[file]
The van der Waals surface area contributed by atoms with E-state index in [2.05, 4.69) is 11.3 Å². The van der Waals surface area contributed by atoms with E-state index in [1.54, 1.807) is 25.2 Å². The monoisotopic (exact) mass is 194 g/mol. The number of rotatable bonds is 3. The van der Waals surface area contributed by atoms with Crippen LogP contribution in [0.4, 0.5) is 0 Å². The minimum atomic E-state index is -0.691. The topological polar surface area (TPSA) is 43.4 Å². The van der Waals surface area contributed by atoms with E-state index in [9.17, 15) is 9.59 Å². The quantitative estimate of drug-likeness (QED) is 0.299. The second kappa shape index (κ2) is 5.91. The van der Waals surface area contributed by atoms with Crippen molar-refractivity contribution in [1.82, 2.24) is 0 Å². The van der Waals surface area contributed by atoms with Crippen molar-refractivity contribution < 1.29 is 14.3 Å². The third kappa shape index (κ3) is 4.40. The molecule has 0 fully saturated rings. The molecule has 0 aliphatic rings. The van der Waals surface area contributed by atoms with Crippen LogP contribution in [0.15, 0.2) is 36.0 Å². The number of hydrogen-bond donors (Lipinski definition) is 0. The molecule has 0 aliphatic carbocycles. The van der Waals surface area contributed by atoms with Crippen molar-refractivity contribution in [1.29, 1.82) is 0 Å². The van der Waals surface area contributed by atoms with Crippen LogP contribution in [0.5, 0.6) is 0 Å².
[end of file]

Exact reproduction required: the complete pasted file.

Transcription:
The van der Waals surface area contributed by atoms with E-state index in [2.05, 4.69) is 11.3 Å². The van der Waals surface area contributed by atoms with E-state index in [1.54, 1.807) is 25.2 Å². The monoisotopic (exact) mass is 194 g/mol. The number of rotatable bonds is 3. The van der Waals surface area contributed by atoms with Crippen LogP contribution in [0.4, 0.5) is 0 Å². The minimum atomic E-state index is -0.691. The topological polar surface area (TPSA) is 43.4 Å². The van der Waals surface area contributed by atoms with E-state index in [9.17, 15) is 9.59 Å². The quantitative estimate of drug-likeness (QED) is 0.299. The second kappa shape index (κ2) is 5.91. The van der Waals surface area contributed by atoms with Crippen molar-refractivity contribution in [1.82, 2.24) is 0 Å². The van der Waals surface area contributed by atoms with Crippen molar-refractivity contribution < 1.29 is 14.3 Å². The third kappa shape index (κ3) is 4.40. The molecule has 0 fully saturated rings. The molecule has 0 aliphatic rings. The van der Waals surface area contributed by atoms with Crippen LogP contribution in [0.15, 0.2) is 36.0 Å². The number of hydrogen-bond donors (Lipinski definition) is 0. The molecule has 0 aliphatic carbocycles. The van der Waals surface area contributed by atoms with Crippen molar-refractivity contribution in [1.29, 1.82) is 0 Å². The van der Waals surface area contributed by atoms with Crippen LogP contribution in [0.5, 0.6) is 0 Å².